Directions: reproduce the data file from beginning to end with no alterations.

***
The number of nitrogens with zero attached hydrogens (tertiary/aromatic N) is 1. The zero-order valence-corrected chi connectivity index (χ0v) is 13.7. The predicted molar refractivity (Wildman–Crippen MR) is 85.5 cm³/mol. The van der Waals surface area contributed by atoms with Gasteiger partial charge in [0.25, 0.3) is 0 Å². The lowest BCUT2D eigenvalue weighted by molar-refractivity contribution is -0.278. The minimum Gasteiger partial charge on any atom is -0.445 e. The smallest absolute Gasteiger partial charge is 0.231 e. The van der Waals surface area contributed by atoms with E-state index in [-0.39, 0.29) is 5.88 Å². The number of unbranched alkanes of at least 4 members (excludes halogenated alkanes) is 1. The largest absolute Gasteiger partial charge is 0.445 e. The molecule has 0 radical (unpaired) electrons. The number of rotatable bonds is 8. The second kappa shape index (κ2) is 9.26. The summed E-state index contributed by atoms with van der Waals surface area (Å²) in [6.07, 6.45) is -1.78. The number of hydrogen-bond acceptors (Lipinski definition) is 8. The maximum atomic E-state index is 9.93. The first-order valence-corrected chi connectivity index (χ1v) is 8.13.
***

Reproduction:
The number of nitrogens with zero attached hydrogens (tertiary/aromatic N) is 1. The zero-order valence-corrected chi connectivity index (χ0v) is 13.7. The predicted molar refractivity (Wildman–Crippen MR) is 85.5 cm³/mol. The van der Waals surface area contributed by atoms with Gasteiger partial charge in [0.25, 0.3) is 0 Å². The lowest BCUT2D eigenvalue weighted by molar-refractivity contribution is -0.278. The minimum Gasteiger partial charge on any atom is -0.445 e. The smallest absolute Gasteiger partial charge is 0.231 e. The van der Waals surface area contributed by atoms with E-state index in [-0.39, 0.29) is 5.88 Å². The number of unbranched alkanes of at least 4 members (excludes halogenated alkanes) is 1. The largest absolute Gasteiger partial charge is 0.445 e. The molecule has 0 radical (unpaired) electrons. The number of rotatable bonds is 8. The second kappa shape index (κ2) is 9.26. The summed E-state index contributed by atoms with van der Waals surface area (Å²) in [6.07, 6.45) is -1.78. The number of hydrogen-bond acceptors (Lipinski definition) is 8. The maximum atomic E-state index is 9.93. The first-order valence-corrected chi connectivity index (χ1v) is 8.13.